The pupillary light response reflects encoding, but not maintenance, in visual working memory

The pupillary light response has been shown not to be a purely reflexive mechanism, but to be sensitive to higher order perceptual processes, such as covert visual attention. In a new study we examined whether the pupillary light response is modulated by stimuli which are not physically present, but maintained in visual working memory. The results reveal that the encoding of task-relevant and physically present information in visual working memory is reflected in the pupil. In contrast, the pupil is not sensitive to the maintenance of task-relevant, but no longer visible stimuli. One interpretation of our results is that the pupil optimizes its size for perception of stimuli during encoding; however, once stimuli are no longer visible (during maintenance), an “optimal” pupil size no longer serves a purpose, and the pupil may therefore cease to reflect the brightness of the memorized stimuli.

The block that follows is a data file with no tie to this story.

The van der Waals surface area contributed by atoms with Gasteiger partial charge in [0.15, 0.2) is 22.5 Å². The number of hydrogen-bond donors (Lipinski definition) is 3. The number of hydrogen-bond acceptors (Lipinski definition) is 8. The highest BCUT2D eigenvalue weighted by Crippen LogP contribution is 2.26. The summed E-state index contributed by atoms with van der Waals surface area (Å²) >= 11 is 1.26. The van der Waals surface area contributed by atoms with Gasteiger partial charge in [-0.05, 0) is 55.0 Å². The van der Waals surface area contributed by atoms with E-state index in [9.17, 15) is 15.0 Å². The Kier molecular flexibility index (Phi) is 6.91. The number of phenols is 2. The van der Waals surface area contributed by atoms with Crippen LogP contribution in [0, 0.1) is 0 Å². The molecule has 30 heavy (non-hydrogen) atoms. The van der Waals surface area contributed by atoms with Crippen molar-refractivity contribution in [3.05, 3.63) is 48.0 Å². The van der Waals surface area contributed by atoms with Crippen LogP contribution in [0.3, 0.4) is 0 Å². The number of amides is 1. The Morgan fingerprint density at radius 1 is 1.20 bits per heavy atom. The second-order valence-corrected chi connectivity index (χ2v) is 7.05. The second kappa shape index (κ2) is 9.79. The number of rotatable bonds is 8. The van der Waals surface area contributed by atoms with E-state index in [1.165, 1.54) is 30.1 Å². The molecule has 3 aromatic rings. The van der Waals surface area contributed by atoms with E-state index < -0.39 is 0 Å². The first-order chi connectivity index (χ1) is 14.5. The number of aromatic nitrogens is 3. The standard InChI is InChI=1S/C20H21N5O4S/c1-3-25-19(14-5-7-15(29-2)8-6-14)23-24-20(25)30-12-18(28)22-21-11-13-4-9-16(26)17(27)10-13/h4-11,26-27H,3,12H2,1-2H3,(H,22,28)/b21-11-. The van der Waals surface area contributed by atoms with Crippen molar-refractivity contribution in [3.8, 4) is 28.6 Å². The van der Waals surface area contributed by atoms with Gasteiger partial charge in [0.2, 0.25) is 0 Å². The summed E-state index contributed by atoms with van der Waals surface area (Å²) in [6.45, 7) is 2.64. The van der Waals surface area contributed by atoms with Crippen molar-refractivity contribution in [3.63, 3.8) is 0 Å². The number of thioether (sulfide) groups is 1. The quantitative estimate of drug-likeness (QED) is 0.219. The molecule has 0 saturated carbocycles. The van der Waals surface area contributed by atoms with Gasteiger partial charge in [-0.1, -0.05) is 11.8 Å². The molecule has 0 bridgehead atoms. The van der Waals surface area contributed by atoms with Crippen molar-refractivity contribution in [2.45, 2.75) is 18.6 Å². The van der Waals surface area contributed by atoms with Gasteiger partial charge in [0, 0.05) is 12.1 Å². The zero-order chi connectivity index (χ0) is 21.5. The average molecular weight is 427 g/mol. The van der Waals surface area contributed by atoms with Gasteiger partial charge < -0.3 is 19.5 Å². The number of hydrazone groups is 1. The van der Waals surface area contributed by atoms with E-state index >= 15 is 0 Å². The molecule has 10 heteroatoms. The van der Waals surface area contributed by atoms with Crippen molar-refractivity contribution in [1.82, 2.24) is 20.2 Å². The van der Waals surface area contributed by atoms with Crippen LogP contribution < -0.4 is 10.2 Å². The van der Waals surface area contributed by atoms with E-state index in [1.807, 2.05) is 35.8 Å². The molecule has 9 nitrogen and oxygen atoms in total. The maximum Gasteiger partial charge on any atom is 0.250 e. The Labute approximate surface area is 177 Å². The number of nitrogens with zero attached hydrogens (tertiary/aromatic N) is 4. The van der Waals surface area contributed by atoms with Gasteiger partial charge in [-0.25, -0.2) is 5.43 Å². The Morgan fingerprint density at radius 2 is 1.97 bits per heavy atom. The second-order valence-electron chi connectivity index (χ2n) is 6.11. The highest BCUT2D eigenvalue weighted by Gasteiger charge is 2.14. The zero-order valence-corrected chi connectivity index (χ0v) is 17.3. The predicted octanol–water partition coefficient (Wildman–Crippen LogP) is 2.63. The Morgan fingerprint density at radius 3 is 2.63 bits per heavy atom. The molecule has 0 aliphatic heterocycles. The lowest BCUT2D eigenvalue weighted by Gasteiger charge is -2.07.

Blom, T., Mathot, S., Olivers, C. N. L., & Van der Stigchel, S. (in press). The pupillary light response reflects encoding, but not maintenance, in visual working memory. Journal of Experimental Psychology: Human Perception and Performance.